James Branch Cabell Biography


(Critical Guide to Censorship and Literature)

0111207066-Cabell.jpg James Branch Cabell (Library of Congress) Published by Salem Press, Inc.

A brilliant student born into an elite Virginia family, Cabell was destined both in his personal life and in his writings to challenge staid visions of sexuality and sexual taboo. Among the controversial aspects of his fiction were his interest in the occult and his parodies of modern Southern aristocracy. The latter were often comic treatments of upper-crust society thinly disguised in sexually suggestive allegories of life in the Middle Ages or as refashionings of classical myths. Cabell taught French and Greek and worked in journalism, as a genealogist, and briefly, as a coal miner, before he married Priscilla Bradley Shepherd in 1913.

Cabell became internationally known amid the uproar that followed the publication of his novel Jurgen (1919), a bawdy tale of medieval romance. Cabell and his publisher were placed under indictment by the New York Society for the Suppression of Vice in January, 1920, for alleged violation of New York’s pornography laws. The case was decided in Cabell’s favor on October 19, 1922. Meanwhile, the publicity and debate engendered by the case made Cabell a central figure of the 1920’s American literary avant garde, with its advocation of freer sexuality and the testing of conventional social boundaries combined with wit and urbane sophistication.

The author of over fifty books, Cabell was also an editor of the Richmond literary Reviewer in the 1920’s and, with Eugene O’Neill, Sherwood Anderson, and others, of the American Spectator during the early 1930’s.


(Survey of Novels and Novellas)

Born on April 14, 1879, in Richmond, Virginia, James Branch Cabell grew up there as a southern gentleman. His parents—Robert Gamble Cabell II, a physician, and Anne Branch—were both from distinguished southern families. Cabell’s paternal great-grandfather was a governor of Virginia; his paternal grandfather held two claims to fame, having been a schoolmate of Edgar Allan Poe at the English and Classical School in Richmond and later a neighbor and the personal physician of General Robert E. Lee. On his mother’s side of the family, Cabell was related through marriage to a number of prominent Virginia families and was cousin to a governor of Maryland. Fostering Cabell’s aristocratic pride still further was his “mammy,” Mrs. Louisa Nelson, who, in her several decades of service in the Cabell household, doted on James and encouraged him to consider himself a privileged member of society.

Cabell’s outstanding intellect asserted itself early. He performed brilliantly at the College of William and Mary in Williamsburg, which he attended from 1894 to 1898. His professors suggested that he revise a sophomore paper titled “The Comedies of William Congreve” for publication and later asked him to teach courses in French and Greek at the college. The only blemish on Cabell’s academic career was a scandal during his senior year. One of his professors was accused of having homosexual relations with his students; Cabell, because he had been friends with the man, was briefly implicated. The unpleasant episode had positive repercussions, however, for in wandering about Williamsburg alone and troubled, Cabell met Ellen Glasgow, who had come to town to research the background for a novel. She offered him sympathy, and thus began a lifelong friendship. Soon the charges against Cabell were dropped for lack of evidence, and he graduated with highest honors.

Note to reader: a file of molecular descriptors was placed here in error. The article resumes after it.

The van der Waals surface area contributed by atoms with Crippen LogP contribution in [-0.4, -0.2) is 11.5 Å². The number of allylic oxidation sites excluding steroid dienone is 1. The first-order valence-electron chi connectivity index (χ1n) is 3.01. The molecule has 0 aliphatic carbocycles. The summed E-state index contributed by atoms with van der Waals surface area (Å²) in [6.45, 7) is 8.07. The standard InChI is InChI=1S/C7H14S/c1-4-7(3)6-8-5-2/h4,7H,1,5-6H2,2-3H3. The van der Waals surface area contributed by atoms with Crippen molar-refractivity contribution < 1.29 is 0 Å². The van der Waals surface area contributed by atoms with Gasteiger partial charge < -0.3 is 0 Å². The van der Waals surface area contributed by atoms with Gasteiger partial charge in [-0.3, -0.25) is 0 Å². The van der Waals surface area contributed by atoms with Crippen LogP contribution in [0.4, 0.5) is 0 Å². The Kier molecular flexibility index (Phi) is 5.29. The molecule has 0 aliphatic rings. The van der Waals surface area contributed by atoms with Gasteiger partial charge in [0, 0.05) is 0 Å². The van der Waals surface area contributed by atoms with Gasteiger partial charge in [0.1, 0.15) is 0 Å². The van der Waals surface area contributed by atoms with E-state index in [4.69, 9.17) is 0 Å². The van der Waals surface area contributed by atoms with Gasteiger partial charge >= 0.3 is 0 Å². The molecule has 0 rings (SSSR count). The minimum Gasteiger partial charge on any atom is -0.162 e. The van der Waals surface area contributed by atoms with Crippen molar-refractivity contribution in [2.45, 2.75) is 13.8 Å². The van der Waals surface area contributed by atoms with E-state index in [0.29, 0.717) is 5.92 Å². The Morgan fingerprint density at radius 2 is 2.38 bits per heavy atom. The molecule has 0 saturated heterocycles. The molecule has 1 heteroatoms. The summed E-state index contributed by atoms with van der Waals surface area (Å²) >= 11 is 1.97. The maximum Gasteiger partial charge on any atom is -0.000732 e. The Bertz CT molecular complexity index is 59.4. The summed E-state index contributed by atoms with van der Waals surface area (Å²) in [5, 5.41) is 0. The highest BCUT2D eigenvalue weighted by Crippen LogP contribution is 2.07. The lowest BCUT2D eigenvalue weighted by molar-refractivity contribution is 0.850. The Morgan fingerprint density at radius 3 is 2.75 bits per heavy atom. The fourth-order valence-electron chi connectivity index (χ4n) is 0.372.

After his graduation, Cabell pursued writing both as a vocation and an avocation. He served as a copyholder on the Richmond Times in 1898, then spent two years working for the New York Herald, and in 1901 he worked for the Richmond News. For the next decade, he worked as a genealogist, traveling around the United States, England, Ireland, and France to examine archives. Not only did this occupation result in two volumes of the Branch family history—Branchiana (1907), a record of the Branch family in Virginia, and...

(The entire section is 993 words.)


(Great Authors of World Literature, Critical Edition)

James Branch Cabell (KAB-uhl) was born in Richmond, Virginia, on April 14, 1879. He attended the College of William and Mary, graduating with high honors in 1898, and studied journalism in Richmond. After two years, from 1899 to 1901, with the New York Herald, he returned to Richmond and, while working as a genealogical researcher, began the publication of his fictional writings in short stories and novels. Cabell’s first major popular success was delayed until the publication of Jurgen in 1919; then, ironically, popular attention came largely because the book was charged with obscenity in a case that reached the New York State Supreme Court. The publicity attracted both critical and popular attention, and Cabell enjoyed huge success throughout the 1920’s. Cabell was a romanticist, but one with a difference; he was romantic in his subject matter but ironic in his conclusions. He was witty and erudite.

By 1927, Cabell believed that a distinct phase of his writing was coming to a close, and he prepared the Storisende Edition of his collected works under the title The Biography of the Life of Manuel: The Works of James Branch Cabell. The whole series of eighteen volumes is an interrelated saga of Dom Manuel of Poictesme and tells of characteristic traits passed by him to his descendants. The Biography of the Life of Manuel covers centuries in time and has settings in both Europe and America. After 1930, further books by the author were to appear over the signature of Branch Cabell until, in 1942, he resumed using his full name.

Rearranged in time sequence, the books that make up The Biography of the Life of Manuel are integrated in...

(The entire section is 695 words.)